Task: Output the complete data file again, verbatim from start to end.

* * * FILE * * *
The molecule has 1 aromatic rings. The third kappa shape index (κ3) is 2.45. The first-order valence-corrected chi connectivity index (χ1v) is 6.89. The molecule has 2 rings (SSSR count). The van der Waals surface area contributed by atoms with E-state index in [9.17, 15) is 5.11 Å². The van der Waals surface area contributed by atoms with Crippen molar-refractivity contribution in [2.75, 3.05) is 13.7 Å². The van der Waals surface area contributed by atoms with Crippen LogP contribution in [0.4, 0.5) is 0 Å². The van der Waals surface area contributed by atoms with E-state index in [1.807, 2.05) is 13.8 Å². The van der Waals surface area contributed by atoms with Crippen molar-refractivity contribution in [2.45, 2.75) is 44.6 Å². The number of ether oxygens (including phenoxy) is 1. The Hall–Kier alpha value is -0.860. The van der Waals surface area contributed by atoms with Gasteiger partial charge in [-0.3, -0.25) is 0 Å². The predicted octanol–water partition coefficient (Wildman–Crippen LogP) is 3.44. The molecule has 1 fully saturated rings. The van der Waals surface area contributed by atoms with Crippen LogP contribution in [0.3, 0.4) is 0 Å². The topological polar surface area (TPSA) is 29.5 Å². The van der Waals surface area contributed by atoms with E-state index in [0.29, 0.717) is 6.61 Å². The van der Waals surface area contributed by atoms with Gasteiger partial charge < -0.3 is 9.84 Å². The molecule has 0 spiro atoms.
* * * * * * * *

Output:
The molecule has 1 aromatic rings. The third kappa shape index (κ3) is 2.45. The first-order valence-corrected chi connectivity index (χ1v) is 6.89. The molecule has 2 rings (SSSR count). The van der Waals surface area contributed by atoms with E-state index in [9.17, 15) is 5.11 Å². The van der Waals surface area contributed by atoms with Crippen molar-refractivity contribution in [2.75, 3.05) is 13.7 Å². The van der Waals surface area contributed by atoms with Crippen LogP contribution in [0.4, 0.5) is 0 Å². The van der Waals surface area contributed by atoms with E-state index in [1.807, 2.05) is 13.8 Å². The van der Waals surface area contributed by atoms with Crippen molar-refractivity contribution in [2.45, 2.75) is 44.6 Å². The number of ether oxygens (including phenoxy) is 1. The Hall–Kier alpha value is -0.860. The van der Waals surface area contributed by atoms with Gasteiger partial charge in [-0.3, -0.25) is 0 Å². The predicted octanol–water partition coefficient (Wildman–Crippen LogP) is 3.44. The molecule has 1 fully saturated rings. The van der Waals surface area contributed by atoms with Crippen LogP contribution in [0.3, 0.4) is 0 Å². The topological polar surface area (TPSA) is 29.5 Å². The van der Waals surface area contributed by atoms with E-state index in [0.29, 0.717) is 6.61 Å². The van der Waals surface area contributed by atoms with Gasteiger partial charge < -0.3 is 9.84 Å². The molecule has 0 spiro atoms.